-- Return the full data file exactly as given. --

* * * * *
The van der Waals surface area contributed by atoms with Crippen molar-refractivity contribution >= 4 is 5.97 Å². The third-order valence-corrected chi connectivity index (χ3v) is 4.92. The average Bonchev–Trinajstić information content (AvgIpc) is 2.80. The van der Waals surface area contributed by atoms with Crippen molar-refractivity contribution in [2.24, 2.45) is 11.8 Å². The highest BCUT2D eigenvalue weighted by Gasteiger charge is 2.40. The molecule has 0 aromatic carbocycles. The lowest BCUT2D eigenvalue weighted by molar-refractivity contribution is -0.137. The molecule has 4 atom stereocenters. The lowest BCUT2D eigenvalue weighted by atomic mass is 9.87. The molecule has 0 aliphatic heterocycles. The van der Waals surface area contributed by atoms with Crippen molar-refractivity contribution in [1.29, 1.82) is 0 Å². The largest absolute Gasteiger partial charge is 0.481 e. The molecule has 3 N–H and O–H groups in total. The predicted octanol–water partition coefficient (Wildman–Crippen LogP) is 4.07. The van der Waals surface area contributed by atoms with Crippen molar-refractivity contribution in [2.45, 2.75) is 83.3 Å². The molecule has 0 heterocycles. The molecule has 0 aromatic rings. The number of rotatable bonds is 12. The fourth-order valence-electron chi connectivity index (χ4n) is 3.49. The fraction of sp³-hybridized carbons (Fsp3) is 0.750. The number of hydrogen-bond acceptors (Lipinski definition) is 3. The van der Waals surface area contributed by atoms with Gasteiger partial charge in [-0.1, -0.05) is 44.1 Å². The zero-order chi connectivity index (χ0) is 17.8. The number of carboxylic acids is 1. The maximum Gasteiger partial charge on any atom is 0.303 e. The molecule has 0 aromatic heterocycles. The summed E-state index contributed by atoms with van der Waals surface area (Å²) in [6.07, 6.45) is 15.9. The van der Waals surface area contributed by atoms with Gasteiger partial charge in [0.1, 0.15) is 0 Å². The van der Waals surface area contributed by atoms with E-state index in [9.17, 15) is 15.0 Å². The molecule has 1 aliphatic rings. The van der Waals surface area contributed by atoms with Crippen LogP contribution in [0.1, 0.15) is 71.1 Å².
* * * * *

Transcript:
The van der Waals surface area contributed by atoms with Crippen molar-refractivity contribution >= 4 is 5.97 Å². The third-order valence-corrected chi connectivity index (χ3v) is 4.92. The average Bonchev–Trinajstić information content (AvgIpc) is 2.80. The van der Waals surface area contributed by atoms with Crippen molar-refractivity contribution in [2.24, 2.45) is 11.8 Å². The highest BCUT2D eigenvalue weighted by Gasteiger charge is 2.40. The molecule has 0 aromatic carbocycles. The lowest BCUT2D eigenvalue weighted by molar-refractivity contribution is -0.137. The molecule has 4 atom stereocenters. The lowest BCUT2D eigenvalue weighted by atomic mass is 9.87. The molecule has 0 aliphatic heterocycles. The van der Waals surface area contributed by atoms with Crippen molar-refractivity contribution in [1.29, 1.82) is 0 Å². The largest absolute Gasteiger partial charge is 0.481 e. The molecule has 3 N–H and O–H groups in total. The predicted octanol–water partition coefficient (Wildman–Crippen LogP) is 4.07. The van der Waals surface area contributed by atoms with Crippen molar-refractivity contribution in [2.45, 2.75) is 83.3 Å². The molecule has 0 heterocycles. The molecule has 0 aromatic rings. The number of rotatable bonds is 12. The fourth-order valence-electron chi connectivity index (χ4n) is 3.49. The fraction of sp³-hybridized carbons (Fsp3) is 0.750. The number of hydrogen-bond acceptors (Lipinski definition) is 3. The van der Waals surface area contributed by atoms with Gasteiger partial charge in [-0.1, -0.05) is 44.1 Å². The zero-order chi connectivity index (χ0) is 17.8. The number of carboxylic acids is 1. The maximum Gasteiger partial charge on any atom is 0.303 e. The molecule has 0 aromatic heterocycles. The summed E-state index contributed by atoms with van der Waals surface area (Å²) in [6.07, 6.45) is 15.9. The van der Waals surface area contributed by atoms with Gasteiger partial charge in [0.1, 0.15) is 0 Å². The van der Waals surface area contributed by atoms with E-state index in [9.17, 15) is 15.0 Å². The molecule has 1 aliphatic rings. The van der Waals surface area contributed by atoms with Crippen LogP contribution in [0.1, 0.15) is 71.1 Å².